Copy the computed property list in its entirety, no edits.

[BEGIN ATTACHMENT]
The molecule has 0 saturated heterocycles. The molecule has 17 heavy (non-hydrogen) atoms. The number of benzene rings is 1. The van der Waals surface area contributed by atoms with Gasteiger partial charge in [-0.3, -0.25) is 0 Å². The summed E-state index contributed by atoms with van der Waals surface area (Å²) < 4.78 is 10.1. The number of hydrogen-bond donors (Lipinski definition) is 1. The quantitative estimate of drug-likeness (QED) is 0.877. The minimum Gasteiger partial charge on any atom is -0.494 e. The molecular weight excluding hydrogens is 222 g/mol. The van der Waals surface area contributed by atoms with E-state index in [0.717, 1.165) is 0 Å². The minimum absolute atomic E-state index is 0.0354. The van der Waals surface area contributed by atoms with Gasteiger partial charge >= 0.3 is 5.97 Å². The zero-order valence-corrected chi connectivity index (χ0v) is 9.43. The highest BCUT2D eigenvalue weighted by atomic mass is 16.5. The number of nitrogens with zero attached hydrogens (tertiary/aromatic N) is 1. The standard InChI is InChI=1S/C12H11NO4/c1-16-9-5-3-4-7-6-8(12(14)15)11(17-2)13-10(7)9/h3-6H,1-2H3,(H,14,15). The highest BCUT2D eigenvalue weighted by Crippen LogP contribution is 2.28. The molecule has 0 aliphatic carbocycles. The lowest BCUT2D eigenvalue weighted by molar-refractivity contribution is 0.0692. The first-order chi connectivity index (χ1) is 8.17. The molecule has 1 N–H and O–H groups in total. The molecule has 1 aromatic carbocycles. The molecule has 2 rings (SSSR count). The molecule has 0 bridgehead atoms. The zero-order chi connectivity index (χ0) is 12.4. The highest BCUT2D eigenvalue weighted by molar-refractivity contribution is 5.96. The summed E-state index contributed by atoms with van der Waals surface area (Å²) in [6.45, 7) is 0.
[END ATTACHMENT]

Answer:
The molecule has 0 saturated heterocycles. The molecule has 17 heavy (non-hydrogen) atoms. The number of benzene rings is 1. The van der Waals surface area contributed by atoms with Gasteiger partial charge in [-0.3, -0.25) is 0 Å². The summed E-state index contributed by atoms with van der Waals surface area (Å²) < 4.78 is 10.1. The number of hydrogen-bond donors (Lipinski definition) is 1. The quantitative estimate of drug-likeness (QED) is 0.877. The minimum Gasteiger partial charge on any atom is -0.494 e. The molecular weight excluding hydrogens is 222 g/mol. The van der Waals surface area contributed by atoms with E-state index in [0.717, 1.165) is 0 Å². The minimum absolute atomic E-state index is 0.0354. The van der Waals surface area contributed by atoms with Gasteiger partial charge >= 0.3 is 5.97 Å². The zero-order valence-corrected chi connectivity index (χ0v) is 9.43. The highest BCUT2D eigenvalue weighted by atomic mass is 16.5. The number of nitrogens with zero attached hydrogens (tertiary/aromatic N) is 1. The standard InChI is InChI=1S/C12H11NO4/c1-16-9-5-3-4-7-6-8(12(14)15)11(17-2)13-10(7)9/h3-6H,1-2H3,(H,14,15). The highest BCUT2D eigenvalue weighted by Crippen LogP contribution is 2.28. The molecule has 0 aliphatic carbocycles. The lowest BCUT2D eigenvalue weighted by molar-refractivity contribution is 0.0692. The first-order chi connectivity index (χ1) is 8.17. The molecule has 1 N–H and O–H groups in total. The molecule has 1 aromatic carbocycles. The molecule has 2 rings (SSSR count). The molecule has 0 bridgehead atoms. The zero-order chi connectivity index (χ0) is 12.4. The highest BCUT2D eigenvalue weighted by molar-refractivity contribution is 5.96. The summed E-state index contributed by atoms with van der Waals surface area (Å²) in [6.45, 7) is 0.